Muscle Spasticity

Publication Title: 
BMC neurology

BACKGROUND: OnabotulinumtoxinA has demonstrated significant benefit in adult focal spasticity. This study reviews the injection patterns (i.e., muscle distribution, dosing) of onabotulinumtoxinA for treatment of adult spasticity, as reported in published studies. METHODS: A systematic review of clinical trials and observational studies published between 1990 and 2011 reporting data on muscles injected with onabotulinumtoxinA in adult patients treated for any cause of spasticity.

Author(s): 
Nalysnyk, Luba
Papapetropoulos, Spyridon
Rotella, Philip
Simeone, Jason C.
Alter, Katharine E.
Esquenazi, Alberto
Publication Title: 
Archives of Physical Medicine and Rehabilitation

OBJECTIVE: To evaluate the effects and safety of electroacupuncture (EA) for stroke patients with spasticity. DATA SOURCES: Five English databases (PubMed, EMBASE, CINAHL, Cochrane Central Register of Controlled Trials, Allied and Complementary Medicine Database) and 4 Chinese databases (Chinese Biomedical Database, Chinese National Knowledge Infrastructure, Chongqing VIP Database, Wanfang Database) were searched from their inception to September 2016.

Author(s): 
Cai, Yiyi
Zhang, Claire Shuiqing
Liu, Shaonan
Wen, Zehuai
Zhang, Anthony Lin
Guo, Xinfeng
Lu, Chuanjian
Xue, Charlie Changli
Publication Title: 
Journal of Alternative and Complementary Medicine (New York, N.Y.)

OBJECTIVES: Acupuncture has been suggested as a treatment for spasticity in patients with stroke. The available literature was reviewed in an effort to assess its efficacy in this situation. METHODS: Randomized trials assessing the effects of acupuncture for the treatment of spasticity after stroke were identified by searching the Cochrane Library, PubMed, ProQuest, EBSCOhost, SCOPUS, CINAHL, EMBASE, Alternative Medicine Database, and Chinese and Korean medical literature databases.

Author(s): 
Park, Si-Woon
Yi, Sook-Hee
Lee, Jung Ah
Hwang, Pil Woo
Yoo, Hyun Cheol
Kang, Kyoung Sook
Publication Title: 
Atencion Primaria

OBJECTIVE: To determine the effectiveness of acupuncture for reducing spasticity in post-stroke patients. DESIGN: Literature review. DATA SOURCE: The literature search was performed using scientific databases from January 2000 to January 2013. SELECTION OF STUDIES: Out of the 110 studies that were found, nine random and controlled trials were included. Inclusion criteria were based on clinical trials in which participants were over 18 years old, who were suffering with post-stroke spasticity, and one of the experimental groups was treated with acupuncture.

Author(s): 
Rodríguez-Mansilla, Juan
Espejo-Antúnez, Luis
Bustamante-López, Ana Isabel
Publication Title: 
The Journal of the American Osteopathic Association

CONTEXT: While numerous measures are available to assist physicians in assessing patients with cerebral palsy, there is a paucity of instruments that capture data relevant to osteopathic assessment. The lack of such tools limits the reach of research in key osteopathic indicators. METHODS: A structured objective form designed to assist osteopathic physicians in the evaluation of fascial restriction, restriction of spinal motion, and muscle spasticity was developed for use during osteopathic musculoskeletal structural examinations.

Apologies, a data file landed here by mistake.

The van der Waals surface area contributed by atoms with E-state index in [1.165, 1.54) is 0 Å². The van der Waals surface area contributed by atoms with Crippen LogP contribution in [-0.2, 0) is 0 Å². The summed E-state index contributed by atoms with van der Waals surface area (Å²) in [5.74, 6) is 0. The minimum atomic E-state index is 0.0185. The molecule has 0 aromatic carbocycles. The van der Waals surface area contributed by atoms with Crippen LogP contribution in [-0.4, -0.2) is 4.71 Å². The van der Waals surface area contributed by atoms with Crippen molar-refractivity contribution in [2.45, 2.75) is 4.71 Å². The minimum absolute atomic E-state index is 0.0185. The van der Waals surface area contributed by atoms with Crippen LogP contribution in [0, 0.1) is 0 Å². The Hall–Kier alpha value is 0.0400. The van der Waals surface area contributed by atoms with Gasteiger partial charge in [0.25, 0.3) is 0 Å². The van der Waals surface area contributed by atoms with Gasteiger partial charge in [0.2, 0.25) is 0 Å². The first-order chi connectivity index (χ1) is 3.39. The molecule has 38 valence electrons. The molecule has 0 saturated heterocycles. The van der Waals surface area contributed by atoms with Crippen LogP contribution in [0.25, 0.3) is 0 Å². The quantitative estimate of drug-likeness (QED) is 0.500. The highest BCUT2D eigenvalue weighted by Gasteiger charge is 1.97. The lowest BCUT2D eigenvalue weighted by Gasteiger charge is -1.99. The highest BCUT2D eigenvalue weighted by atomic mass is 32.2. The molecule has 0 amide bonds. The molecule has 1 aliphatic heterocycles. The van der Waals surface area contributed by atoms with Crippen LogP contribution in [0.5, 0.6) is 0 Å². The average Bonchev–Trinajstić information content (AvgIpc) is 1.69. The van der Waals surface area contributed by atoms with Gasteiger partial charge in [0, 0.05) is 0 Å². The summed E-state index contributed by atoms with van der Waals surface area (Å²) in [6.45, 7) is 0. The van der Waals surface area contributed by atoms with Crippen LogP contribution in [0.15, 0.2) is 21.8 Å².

Author(s): 
Davis, Melinda F.
Worden, Katherine
Clawson, Diane
Meaney, F. John
Duncan, Burris
Publication Title: 
The Western Journal of Medicine

Although many clinical studies suggest the medical utility of marijuana for some conditions, the scientific evidence is weak. Many patients in California are self-medicating with marijuana, and physicians need data to assess the risks and benefits. The only reasonable solution to this problem is to encourage research on the medical effects of marijuana. The current regulatory system should be modified to remove barriers to clinical research with marijuana.

Author(s): 
Marmor, J. B.
Publication Title: 
Drug and Alcohol Dependence

The use of smoked marijuana as a therapeutic agent is presently a matter of considerable debate in the United States. Many people suffering from a variety of disorders maintain that it is necessary for their adequate treatment. Yet, the evidence to support claims is insufficient for FDA approval. An interim solution is proposed which would allow patients referred by their physicians to participate in a 6-month program of legal marijuana availability, similar to the 'compassionate IND' program of a number of years ago.

Author(s): 
Hollister, L. E.
Publication Title: 
STEP perspective
Author(s): 
Schouten, J. T.
Publication Title: 
Neurology

To estimate the patterns and prevalence of cannabis use among patients with multiple sclerosis (MS), 220 patients were surveyed in Halifax, Nova Scotia. Seventy-two subjects (36%) reported ever having used cannabis for any purpose; 29 respondents (14%) reported continuing use of cannabis for symptom treatment. Medical cannabis use was associated with male gender, tobacco use, and recreational cannabis use. The symptoms reported by medical cannabis users to be most effectively relieved were stress, sleep, mood, stiffness/spasm, and pain.

Author(s): 
Clark, A. J.
Ware, M. A.
Yazer, E.
Murray, T. J.
Lynch, M. E.
Publication Title: 
Physical Medicine and Rehabilitation Clinics of North America

Marijuana contains over 60 different types of cannabinoids, which are its medicinally active ingredients. Cannabinoids have the capacity for neuromodulation--through direct, receptor-based mechanisms--at many levels within the nervous system, providing therapeutic properties that may be applicable to the treatment of neurologic disorders. These include antioxidation, neuroprotection, analgesia, anti-inflammation, immunomodulation, modulation of glial cells, and tumor growth regulation.

Author(s): 
Carter, Gregory T.
Ugalde, Vivian

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